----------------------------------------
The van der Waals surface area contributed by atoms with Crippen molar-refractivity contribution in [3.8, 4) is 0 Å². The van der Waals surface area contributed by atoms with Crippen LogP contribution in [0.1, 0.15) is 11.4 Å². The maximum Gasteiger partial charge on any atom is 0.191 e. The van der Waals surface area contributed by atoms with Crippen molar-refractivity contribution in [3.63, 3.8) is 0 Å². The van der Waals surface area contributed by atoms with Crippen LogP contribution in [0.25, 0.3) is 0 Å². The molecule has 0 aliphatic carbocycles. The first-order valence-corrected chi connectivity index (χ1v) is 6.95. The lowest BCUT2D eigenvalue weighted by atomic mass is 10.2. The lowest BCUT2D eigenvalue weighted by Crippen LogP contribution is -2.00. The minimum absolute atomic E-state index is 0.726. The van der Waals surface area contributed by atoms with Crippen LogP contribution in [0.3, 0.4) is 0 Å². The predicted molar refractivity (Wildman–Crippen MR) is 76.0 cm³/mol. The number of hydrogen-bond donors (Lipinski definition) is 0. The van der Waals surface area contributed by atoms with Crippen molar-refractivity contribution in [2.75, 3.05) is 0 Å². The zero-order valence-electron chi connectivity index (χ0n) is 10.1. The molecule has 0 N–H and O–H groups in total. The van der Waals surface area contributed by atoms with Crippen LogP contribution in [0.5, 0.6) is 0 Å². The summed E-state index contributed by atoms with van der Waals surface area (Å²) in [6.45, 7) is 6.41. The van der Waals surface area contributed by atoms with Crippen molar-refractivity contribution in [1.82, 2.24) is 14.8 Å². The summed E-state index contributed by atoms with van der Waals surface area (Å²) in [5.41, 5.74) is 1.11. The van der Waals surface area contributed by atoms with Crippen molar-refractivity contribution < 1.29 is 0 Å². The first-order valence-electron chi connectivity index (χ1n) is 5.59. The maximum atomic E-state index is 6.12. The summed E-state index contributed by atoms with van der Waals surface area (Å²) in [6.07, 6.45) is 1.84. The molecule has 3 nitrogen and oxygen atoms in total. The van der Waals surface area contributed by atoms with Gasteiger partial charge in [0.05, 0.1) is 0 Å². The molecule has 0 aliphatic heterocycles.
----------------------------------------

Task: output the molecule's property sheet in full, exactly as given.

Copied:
The van der Waals surface area contributed by atoms with Crippen molar-refractivity contribution in [3.8, 4) is 0 Å². The van der Waals surface area contributed by atoms with Crippen LogP contribution in [0.1, 0.15) is 11.4 Å². The maximum Gasteiger partial charge on any atom is 0.191 e. The van der Waals surface area contributed by atoms with Crippen molar-refractivity contribution in [3.63, 3.8) is 0 Å². The van der Waals surface area contributed by atoms with Crippen LogP contribution in [0.25, 0.3) is 0 Å². The molecule has 0 aliphatic carbocycles. The first-order valence-corrected chi connectivity index (χ1v) is 6.95. The lowest BCUT2D eigenvalue weighted by atomic mass is 10.2. The lowest BCUT2D eigenvalue weighted by Crippen LogP contribution is -2.00. The minimum absolute atomic E-state index is 0.726. The van der Waals surface area contributed by atoms with Crippen LogP contribution in [0.3, 0.4) is 0 Å². The predicted molar refractivity (Wildman–Crippen MR) is 76.0 cm³/mol. The number of hydrogen-bond donors (Lipinski definition) is 0. The van der Waals surface area contributed by atoms with Crippen molar-refractivity contribution in [2.75, 3.05) is 0 Å². The zero-order valence-electron chi connectivity index (χ0n) is 10.1. The molecule has 0 N–H and O–H groups in total. The van der Waals surface area contributed by atoms with Crippen LogP contribution in [0.5, 0.6) is 0 Å². The summed E-state index contributed by atoms with van der Waals surface area (Å²) in [6.45, 7) is 6.41. The van der Waals surface area contributed by atoms with Crippen molar-refractivity contribution in [1.82, 2.24) is 14.8 Å². The summed E-state index contributed by atoms with van der Waals surface area (Å²) in [5.41, 5.74) is 1.11. The van der Waals surface area contributed by atoms with Crippen molar-refractivity contribution < 1.29 is 0 Å². The first-order valence-electron chi connectivity index (χ1n) is 5.59. The maximum atomic E-state index is 6.12. The summed E-state index contributed by atoms with van der Waals surface area (Å²) in [6.07, 6.45) is 1.84. The molecule has 3 nitrogen and oxygen atoms in total. The van der Waals surface area contributed by atoms with Gasteiger partial charge in [0.05, 0.1) is 0 Å². The molecule has 0 aliphatic heterocycles.